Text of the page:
The "class-struggle" model, exemplified in the work of Edwards (1979), posits managers' interests and actions in a similarly a priori fashion. Although Edwards sees class antagonism between workers and managers as an ever-present dynamic in the capitalist workplace, he assumes a fit between the structures of control designed by top management and middle managers' consent to those structures. Thus the class-struggle model offers only partial explanations for distinctions among managers and for the way in which corporate strategies for controlling workers transform managerial work as well.
The coercion-and-control and the class-struggle frameworks base their model of managerial action on managers as rational representatives of capitalists and top managers. They tend to focus almost exclusively on the ways that supervisorial and managerial personnel are agents of capital in deskilling and degrading workers. Moreover, these models tend to lump all managers into one interest group and to make assertions about management ideology without investigating how that ideology emerges from the real conditions of managerial work and social relations (Nichols 1980).
In these perspectives, middle managers push strategic management's demands through without question; there is little understanding of the divergences between middle and strategic managers over strategies for accumulation and the micro-level measures for achieving them. Thus both the organizational perspective and some working in the labor process perspective emphasize one basis for rational management action: the broad profit maximizing objectives of the firm, formulated by top management, and shared and acted on by middle managers.
The "consent-and-resistance" framework, a third model, which examines how interests are shaped by particular organizational work contexts (Burawoy 1979), goes beyond these limitations. Rather than assume that there is anything preordained about workers' or managers' interests, this model emphasizes the conditions under which workers have given and withheld their consent to management objectives in the labor process under monopoly capitalism (Burawoy 1979). The study presented here begins with this emphasis and focuses on the other side of the labor relationship: the conditions under which particular managerial interests are constructed and how managers become engaged in the manufacture of consent in the workplace.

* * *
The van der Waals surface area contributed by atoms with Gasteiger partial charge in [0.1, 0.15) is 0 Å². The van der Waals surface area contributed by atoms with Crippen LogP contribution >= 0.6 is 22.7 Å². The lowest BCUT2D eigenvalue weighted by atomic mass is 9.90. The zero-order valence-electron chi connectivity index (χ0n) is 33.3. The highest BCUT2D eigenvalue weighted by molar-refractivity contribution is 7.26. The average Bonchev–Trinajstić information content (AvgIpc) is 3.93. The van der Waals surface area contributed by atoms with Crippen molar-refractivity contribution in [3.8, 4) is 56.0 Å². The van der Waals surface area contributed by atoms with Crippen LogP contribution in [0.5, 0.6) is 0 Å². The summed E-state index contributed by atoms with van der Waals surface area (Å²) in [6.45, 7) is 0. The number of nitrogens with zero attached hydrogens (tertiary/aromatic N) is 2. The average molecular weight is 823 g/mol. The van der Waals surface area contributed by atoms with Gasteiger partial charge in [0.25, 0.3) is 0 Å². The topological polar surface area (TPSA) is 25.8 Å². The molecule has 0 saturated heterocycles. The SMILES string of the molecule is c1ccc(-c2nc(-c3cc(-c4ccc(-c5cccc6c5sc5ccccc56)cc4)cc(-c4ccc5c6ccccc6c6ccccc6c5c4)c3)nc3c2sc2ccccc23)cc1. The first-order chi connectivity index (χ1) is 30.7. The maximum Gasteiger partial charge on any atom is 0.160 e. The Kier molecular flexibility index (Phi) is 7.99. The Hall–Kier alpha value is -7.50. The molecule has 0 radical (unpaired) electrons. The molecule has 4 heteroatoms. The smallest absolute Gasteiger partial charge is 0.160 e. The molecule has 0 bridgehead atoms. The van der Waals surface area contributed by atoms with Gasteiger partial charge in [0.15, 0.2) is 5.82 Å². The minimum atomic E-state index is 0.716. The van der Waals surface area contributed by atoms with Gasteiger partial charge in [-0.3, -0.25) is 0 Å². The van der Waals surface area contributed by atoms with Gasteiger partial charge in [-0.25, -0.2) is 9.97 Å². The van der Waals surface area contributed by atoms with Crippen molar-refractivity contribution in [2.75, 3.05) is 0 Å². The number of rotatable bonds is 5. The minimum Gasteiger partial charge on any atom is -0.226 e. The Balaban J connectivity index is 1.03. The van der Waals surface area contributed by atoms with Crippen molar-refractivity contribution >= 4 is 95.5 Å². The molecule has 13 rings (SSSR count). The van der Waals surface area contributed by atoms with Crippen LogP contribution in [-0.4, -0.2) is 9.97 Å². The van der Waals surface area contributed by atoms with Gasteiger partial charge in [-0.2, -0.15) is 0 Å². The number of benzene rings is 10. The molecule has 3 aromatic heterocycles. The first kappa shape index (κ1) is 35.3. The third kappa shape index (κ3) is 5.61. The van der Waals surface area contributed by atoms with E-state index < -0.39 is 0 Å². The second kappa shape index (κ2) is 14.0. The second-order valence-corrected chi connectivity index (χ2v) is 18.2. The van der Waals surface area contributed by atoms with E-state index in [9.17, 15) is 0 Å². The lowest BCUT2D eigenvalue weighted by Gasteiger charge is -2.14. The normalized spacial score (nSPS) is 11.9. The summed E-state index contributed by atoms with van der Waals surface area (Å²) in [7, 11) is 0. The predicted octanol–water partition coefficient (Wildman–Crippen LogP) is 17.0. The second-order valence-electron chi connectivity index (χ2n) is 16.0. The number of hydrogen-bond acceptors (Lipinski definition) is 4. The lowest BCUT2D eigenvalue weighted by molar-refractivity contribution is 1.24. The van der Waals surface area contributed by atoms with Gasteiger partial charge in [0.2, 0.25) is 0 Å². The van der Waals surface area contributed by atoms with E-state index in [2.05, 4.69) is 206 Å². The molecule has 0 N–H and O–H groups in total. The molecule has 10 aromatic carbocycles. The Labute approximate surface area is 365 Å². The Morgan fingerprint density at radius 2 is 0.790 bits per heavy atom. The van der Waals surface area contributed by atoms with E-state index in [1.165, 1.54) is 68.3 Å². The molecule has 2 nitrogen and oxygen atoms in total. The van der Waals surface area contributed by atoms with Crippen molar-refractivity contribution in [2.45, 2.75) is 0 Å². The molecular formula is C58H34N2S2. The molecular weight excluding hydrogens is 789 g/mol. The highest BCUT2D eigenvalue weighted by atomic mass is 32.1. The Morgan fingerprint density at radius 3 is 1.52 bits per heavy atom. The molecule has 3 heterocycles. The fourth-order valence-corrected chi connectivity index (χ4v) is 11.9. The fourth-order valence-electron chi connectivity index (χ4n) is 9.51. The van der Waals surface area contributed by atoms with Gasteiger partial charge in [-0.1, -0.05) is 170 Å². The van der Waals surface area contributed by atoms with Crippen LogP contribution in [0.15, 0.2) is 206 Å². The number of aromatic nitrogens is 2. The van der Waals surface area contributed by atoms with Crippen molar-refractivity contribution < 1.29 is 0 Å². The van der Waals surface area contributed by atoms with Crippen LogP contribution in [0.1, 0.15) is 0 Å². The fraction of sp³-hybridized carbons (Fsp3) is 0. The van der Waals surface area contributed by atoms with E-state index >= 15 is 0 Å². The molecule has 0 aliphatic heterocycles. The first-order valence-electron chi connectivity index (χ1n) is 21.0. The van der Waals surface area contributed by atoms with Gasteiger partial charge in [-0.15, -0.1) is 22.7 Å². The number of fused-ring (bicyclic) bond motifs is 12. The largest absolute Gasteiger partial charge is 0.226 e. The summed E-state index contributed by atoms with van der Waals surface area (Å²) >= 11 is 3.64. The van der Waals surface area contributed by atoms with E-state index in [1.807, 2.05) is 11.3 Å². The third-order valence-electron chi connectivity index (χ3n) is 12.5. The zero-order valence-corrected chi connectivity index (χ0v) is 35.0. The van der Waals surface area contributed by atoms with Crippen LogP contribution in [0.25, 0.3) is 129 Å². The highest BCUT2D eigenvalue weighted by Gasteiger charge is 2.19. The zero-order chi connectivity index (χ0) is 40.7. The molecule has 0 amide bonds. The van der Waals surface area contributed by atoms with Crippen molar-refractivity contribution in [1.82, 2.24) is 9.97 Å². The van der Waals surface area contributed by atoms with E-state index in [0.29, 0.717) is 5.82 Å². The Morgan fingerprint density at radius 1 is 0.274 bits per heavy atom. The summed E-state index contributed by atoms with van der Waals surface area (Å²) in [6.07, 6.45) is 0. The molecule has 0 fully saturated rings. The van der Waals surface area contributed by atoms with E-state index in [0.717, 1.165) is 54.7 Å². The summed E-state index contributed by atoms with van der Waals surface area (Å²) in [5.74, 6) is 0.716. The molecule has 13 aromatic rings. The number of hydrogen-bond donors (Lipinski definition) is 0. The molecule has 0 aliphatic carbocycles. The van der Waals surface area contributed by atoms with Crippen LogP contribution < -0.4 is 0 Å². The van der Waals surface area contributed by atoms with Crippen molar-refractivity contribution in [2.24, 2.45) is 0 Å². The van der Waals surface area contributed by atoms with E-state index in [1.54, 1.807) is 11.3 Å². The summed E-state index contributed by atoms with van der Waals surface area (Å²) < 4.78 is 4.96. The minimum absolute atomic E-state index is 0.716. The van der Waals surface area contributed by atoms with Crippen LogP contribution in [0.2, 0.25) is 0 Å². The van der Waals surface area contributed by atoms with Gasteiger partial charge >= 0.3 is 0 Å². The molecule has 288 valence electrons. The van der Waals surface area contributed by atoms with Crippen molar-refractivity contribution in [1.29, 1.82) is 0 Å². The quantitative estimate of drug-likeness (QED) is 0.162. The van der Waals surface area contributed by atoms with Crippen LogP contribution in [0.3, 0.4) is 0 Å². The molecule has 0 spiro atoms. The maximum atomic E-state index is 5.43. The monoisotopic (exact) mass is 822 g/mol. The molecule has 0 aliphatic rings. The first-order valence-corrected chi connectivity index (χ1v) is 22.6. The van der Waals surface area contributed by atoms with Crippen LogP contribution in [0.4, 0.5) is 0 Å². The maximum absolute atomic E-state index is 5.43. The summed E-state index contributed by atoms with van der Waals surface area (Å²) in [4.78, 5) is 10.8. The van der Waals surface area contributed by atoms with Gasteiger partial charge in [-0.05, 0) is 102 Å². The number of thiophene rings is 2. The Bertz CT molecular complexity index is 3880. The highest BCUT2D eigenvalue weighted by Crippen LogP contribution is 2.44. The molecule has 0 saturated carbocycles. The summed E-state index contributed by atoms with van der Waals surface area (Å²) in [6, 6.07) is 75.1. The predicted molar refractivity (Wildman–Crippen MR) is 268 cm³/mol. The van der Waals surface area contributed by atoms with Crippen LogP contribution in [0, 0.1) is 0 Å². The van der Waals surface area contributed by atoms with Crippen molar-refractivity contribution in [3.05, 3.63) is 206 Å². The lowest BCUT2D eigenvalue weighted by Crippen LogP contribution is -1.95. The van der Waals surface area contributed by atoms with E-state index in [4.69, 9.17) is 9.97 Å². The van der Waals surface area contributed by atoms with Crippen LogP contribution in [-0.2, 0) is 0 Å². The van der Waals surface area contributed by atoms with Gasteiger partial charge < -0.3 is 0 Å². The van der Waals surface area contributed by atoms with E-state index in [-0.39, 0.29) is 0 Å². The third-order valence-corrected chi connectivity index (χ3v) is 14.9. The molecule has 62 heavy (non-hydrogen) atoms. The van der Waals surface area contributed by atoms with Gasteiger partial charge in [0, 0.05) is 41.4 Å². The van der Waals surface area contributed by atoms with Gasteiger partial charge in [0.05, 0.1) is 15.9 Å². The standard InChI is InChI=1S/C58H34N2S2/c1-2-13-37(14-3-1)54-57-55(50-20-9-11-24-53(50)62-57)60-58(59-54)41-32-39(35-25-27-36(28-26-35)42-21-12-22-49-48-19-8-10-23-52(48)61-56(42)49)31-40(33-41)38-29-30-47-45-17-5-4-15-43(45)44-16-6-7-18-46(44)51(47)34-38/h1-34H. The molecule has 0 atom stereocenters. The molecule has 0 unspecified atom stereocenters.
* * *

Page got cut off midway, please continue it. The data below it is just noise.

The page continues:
What was the managing out process and how was it related to corporate restructuring processes? Managing out was a new and distinctive practice that defined a hitherto undistinguished category of employees as poor performers. Strategic management demanded that lower-level managers, across the firm, move actively to get rid of "nonproductive" employees. Beyond those who were normally recalcitrant, uncooperative, or slow, the newly constructed definition of an unproductive employee included employees who were "deadwood" and "rigid bureaucrats with a fear of ambiguity." Managers were to "manage" and "root out" mediocrity, to "be more objective in assessing real performance," and to "make more decisions at lower levels" about firing people.
Using ranking procedures to place employees on a normal curve, managers could identify poor performers. Those who fell at the bottom of the ranked curve would be managed out as poor performers. Thus the new category of poor performer was a weapon in the war to get middle managers to use coercive management practices and to absorb responsibility for cutting the number of bank employees.
In addition, the framework of "coercive autonomy" encouraged managers to use their discretion, or managerial judgment, to subject employees to new norms intended to increase productivity. In the chapters that follow I demonstrate that in fact managers extensively used the discretion that strategic management encouraged-but not in the service of the more insidious aspects of corporate restructuring. Rather, striving to maintain and raise productivity levels to meet the larger objectives of corporate profitability, they used their discretion to fend off both the coercive application of norms and an arbitrary or purely statistical orientation toward managing out. They reinterpreted the concept of managerial discretion, focusing on organizing consent and stability and simultaneously working to increase performance levels in a context of centralization, contraction, and uncertainty.